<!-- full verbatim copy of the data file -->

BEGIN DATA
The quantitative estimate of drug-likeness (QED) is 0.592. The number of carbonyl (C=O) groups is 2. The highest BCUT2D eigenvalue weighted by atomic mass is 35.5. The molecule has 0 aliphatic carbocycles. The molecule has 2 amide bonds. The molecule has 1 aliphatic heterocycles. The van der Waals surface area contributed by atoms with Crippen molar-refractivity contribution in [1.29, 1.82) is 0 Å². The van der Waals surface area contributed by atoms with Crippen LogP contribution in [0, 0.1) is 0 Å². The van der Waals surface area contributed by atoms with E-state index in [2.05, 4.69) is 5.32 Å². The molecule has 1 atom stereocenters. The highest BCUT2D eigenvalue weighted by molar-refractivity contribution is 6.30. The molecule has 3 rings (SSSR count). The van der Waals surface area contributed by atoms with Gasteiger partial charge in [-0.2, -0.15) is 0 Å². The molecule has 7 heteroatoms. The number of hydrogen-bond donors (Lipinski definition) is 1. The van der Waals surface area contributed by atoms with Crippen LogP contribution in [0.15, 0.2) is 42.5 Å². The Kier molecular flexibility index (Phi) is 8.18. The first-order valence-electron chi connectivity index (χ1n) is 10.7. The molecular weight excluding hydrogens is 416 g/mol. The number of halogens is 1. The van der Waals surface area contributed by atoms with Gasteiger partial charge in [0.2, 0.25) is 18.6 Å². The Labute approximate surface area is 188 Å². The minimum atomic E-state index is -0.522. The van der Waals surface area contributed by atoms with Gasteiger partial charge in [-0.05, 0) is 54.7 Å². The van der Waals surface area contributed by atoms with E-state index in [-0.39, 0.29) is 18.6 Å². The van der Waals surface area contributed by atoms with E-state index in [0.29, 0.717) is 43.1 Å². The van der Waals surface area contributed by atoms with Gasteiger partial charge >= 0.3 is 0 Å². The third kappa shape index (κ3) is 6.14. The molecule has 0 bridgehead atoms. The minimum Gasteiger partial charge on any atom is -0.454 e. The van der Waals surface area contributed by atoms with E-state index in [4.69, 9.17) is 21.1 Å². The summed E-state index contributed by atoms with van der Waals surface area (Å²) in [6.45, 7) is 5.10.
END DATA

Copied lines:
The quantitative estimate of drug-likeness (QED) is 0.592. The number of carbonyl (C=O) groups is 2. The highest BCUT2D eigenvalue weighted by atomic mass is 35.5. The molecule has 0 aliphatic carbocycles. The molecule has 2 amide bonds. The molecule has 1 aliphatic heterocycles. The van der Waals surface area contributed by atoms with Crippen molar-refractivity contribution in [1.29, 1.82) is 0 Å². The van der Waals surface area contributed by atoms with Crippen LogP contribution in [0, 0.1) is 0 Å². The van der Waals surface area contributed by atoms with E-state index in [2.05, 4.69) is 5.32 Å². The molecule has 1 atom stereocenters. The highest BCUT2D eigenvalue weighted by molar-refractivity contribution is 6.30. The molecule has 3 rings (SSSR count). The van der Waals surface area contributed by atoms with Gasteiger partial charge in [-0.2, -0.15) is 0 Å². The molecule has 7 heteroatoms. The number of hydrogen-bond donors (Lipinski definition) is 1. The van der Waals surface area contributed by atoms with Crippen LogP contribution in [0.15, 0.2) is 42.5 Å². The Kier molecular flexibility index (Phi) is 8.18. The first-order valence-electron chi connectivity index (χ1n) is 10.7. The molecular weight excluding hydrogens is 416 g/mol. The number of halogens is 1. The van der Waals surface area contributed by atoms with Gasteiger partial charge in [0.2, 0.25) is 18.6 Å². The Labute approximate surface area is 188 Å². The minimum atomic E-state index is -0.522. The van der Waals surface area contributed by atoms with Gasteiger partial charge in [-0.05, 0) is 54.7 Å². The van der Waals surface area contributed by atoms with E-state index in [-0.39, 0.29) is 18.6 Å². The van der Waals surface area contributed by atoms with E-state index in [0.29, 0.717) is 43.1 Å². The van der Waals surface area contributed by atoms with Gasteiger partial charge >= 0.3 is 0 Å². The third kappa shape index (κ3) is 6.14. The molecule has 0 bridgehead atoms. The minimum Gasteiger partial charge on any atom is -0.454 e. The van der Waals surface area contributed by atoms with E-state index in [4.69, 9.17) is 21.1 Å². The summed E-state index contributed by atoms with van der Waals surface area (Å²) in [6.45, 7) is 5.10.